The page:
Who is like God?


Who is like God?



Like he just walked out of my bedroom;

there stands the statue of the archangel Michael,

in one of history’s shaded courtyards,


and he won’t let me write a poem about him,


because no one comes to Rome alone.





She comes among us to scatter snow,

but her flesh is warm, and mercy

is of as much interest to her as where she lives,

the weather there.


It’s of no comfort she’ll be remembered:

in good time she was blessed,

and her cells leapt forth, ran off, while

she remained

alone at home,


and now something’s growing inside her.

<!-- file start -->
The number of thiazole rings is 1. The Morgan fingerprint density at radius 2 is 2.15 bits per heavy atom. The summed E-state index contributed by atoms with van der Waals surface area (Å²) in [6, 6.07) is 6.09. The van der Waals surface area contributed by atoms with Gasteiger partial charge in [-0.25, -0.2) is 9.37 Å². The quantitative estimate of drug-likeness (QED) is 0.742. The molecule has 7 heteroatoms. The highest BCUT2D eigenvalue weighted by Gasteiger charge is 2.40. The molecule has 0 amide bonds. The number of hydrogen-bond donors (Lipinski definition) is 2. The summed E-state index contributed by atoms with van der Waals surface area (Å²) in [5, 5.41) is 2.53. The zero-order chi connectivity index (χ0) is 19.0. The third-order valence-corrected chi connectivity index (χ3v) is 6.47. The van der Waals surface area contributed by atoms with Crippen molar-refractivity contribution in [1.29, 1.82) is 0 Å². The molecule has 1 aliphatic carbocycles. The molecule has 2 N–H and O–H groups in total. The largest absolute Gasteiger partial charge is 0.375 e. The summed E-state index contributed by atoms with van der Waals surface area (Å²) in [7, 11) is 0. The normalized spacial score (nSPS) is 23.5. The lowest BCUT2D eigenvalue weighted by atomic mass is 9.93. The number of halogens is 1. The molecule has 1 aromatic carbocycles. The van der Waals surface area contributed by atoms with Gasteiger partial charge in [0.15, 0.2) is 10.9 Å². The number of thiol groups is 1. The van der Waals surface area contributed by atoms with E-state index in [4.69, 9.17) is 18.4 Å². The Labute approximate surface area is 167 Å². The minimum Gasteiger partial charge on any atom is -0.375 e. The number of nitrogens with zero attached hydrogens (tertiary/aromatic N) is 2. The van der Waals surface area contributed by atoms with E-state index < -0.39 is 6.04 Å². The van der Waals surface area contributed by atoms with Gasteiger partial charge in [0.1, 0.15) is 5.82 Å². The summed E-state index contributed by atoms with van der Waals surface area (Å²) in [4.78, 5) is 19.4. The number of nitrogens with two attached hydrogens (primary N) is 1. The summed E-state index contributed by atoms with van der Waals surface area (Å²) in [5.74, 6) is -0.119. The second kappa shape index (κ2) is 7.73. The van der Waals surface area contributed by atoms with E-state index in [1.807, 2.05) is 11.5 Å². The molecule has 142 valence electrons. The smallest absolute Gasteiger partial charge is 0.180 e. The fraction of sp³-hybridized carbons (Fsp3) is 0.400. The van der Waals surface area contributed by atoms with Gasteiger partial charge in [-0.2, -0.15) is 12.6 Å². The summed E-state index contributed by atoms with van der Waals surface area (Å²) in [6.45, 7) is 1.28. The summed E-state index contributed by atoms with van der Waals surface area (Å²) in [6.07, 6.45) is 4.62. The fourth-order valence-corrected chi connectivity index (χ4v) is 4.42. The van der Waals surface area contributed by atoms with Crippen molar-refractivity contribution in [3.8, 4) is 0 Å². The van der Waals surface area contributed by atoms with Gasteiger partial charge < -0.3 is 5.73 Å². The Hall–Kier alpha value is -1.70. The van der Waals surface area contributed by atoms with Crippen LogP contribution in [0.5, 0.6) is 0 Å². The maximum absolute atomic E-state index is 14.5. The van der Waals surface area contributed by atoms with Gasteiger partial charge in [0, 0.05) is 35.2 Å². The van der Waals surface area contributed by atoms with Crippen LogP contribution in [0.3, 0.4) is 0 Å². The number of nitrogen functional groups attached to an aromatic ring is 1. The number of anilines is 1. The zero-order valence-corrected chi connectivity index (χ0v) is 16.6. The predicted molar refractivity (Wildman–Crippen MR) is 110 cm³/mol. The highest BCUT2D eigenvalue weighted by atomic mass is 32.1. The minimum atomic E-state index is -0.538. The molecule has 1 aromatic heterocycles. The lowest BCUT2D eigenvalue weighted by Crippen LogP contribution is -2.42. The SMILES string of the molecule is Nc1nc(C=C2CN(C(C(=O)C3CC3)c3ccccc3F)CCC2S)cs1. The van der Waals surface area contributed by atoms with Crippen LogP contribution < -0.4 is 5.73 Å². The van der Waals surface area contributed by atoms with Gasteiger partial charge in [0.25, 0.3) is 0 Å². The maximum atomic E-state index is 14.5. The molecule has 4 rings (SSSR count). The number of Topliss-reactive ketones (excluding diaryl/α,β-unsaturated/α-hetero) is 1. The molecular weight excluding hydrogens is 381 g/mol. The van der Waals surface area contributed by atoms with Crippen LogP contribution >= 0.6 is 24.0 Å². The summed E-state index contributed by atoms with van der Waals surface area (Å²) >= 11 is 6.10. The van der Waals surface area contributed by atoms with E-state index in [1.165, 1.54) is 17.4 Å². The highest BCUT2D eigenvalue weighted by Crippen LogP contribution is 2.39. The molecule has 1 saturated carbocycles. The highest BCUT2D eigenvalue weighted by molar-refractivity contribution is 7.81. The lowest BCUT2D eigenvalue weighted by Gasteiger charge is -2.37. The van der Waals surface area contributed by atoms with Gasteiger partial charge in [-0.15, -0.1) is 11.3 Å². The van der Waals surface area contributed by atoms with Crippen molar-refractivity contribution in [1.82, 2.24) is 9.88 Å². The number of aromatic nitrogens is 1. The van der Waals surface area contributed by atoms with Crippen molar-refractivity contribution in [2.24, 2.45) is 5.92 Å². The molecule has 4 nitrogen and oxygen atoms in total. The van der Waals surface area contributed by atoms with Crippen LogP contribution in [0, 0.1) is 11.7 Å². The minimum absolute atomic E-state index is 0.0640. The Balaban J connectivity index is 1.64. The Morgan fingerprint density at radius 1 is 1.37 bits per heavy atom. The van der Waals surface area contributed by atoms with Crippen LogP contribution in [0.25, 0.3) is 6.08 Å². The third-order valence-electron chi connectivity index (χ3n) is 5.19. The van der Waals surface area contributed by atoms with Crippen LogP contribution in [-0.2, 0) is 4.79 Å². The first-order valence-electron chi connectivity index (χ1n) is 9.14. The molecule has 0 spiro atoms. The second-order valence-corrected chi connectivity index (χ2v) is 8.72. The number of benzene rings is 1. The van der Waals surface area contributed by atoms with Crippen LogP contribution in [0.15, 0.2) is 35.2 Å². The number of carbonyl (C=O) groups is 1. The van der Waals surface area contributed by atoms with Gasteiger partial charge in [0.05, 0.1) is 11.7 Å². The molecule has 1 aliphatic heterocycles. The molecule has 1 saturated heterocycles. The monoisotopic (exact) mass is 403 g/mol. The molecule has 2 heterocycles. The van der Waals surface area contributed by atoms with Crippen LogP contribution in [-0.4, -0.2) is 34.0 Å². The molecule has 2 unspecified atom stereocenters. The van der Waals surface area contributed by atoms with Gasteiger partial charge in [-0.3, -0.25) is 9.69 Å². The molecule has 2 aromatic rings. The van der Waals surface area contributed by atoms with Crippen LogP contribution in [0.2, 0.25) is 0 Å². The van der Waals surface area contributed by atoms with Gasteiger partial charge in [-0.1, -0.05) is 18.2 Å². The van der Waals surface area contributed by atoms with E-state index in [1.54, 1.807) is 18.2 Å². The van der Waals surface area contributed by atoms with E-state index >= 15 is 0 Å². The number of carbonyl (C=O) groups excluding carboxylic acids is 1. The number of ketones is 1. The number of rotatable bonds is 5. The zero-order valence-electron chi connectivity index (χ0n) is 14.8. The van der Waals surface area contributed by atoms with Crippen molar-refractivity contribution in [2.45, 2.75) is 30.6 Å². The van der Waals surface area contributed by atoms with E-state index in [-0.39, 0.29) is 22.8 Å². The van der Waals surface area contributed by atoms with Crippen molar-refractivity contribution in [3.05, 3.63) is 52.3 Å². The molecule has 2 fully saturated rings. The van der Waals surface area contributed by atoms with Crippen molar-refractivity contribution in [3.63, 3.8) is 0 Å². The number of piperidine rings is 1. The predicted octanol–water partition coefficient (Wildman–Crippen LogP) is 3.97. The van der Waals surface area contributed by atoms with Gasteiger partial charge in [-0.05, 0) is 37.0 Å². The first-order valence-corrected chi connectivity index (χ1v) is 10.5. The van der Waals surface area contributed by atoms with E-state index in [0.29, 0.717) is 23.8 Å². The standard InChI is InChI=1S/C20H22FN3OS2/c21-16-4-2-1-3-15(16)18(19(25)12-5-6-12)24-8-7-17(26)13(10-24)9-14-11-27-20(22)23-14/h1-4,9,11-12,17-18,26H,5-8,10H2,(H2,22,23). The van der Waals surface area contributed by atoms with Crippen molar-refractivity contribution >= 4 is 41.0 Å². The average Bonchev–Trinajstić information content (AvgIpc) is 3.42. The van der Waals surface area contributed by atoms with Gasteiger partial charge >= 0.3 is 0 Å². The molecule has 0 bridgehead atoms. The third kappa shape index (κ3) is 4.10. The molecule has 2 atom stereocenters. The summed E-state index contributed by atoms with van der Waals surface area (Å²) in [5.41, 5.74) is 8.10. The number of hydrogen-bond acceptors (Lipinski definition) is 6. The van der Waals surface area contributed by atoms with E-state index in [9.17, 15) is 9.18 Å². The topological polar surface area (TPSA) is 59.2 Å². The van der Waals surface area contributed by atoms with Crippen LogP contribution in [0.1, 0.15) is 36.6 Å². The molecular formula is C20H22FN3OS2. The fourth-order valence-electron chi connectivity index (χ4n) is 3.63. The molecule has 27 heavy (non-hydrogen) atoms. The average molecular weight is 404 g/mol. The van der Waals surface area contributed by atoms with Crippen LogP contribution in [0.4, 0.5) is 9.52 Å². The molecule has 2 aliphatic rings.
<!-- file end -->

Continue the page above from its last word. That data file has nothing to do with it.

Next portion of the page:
Not anger:

it’s male, there’s a tassel,

it’s life,

never mind God,

he’s not even her own son.


She’s vaster than the Creator,

she has a body.

Mary is struck by the unsettling feeling that

she is the very likeness of herself,

and a feathery nothing

is making a nest for the newly arrived.


And as I stroll towards her in thought,

Mary appears,

with Mary, hand in hand.

Countless voices trimming her horizon;

her sight stretches into the distance.

Until in an unguarded moment, which

might be best compared to pain,

she tears the heavens down.




Owen Good, born 1989, is a translator of Hungarian from the north of Ireland. Good's work has been published in Asymptote, Words Without Borders, Dalkey Archive's Best of European Fiction, B O D Y, and Pleasure Garden among others. His translation of Krisztina Tóth's collection of short stories Pixel will be published by Seagull Books spring 2019.




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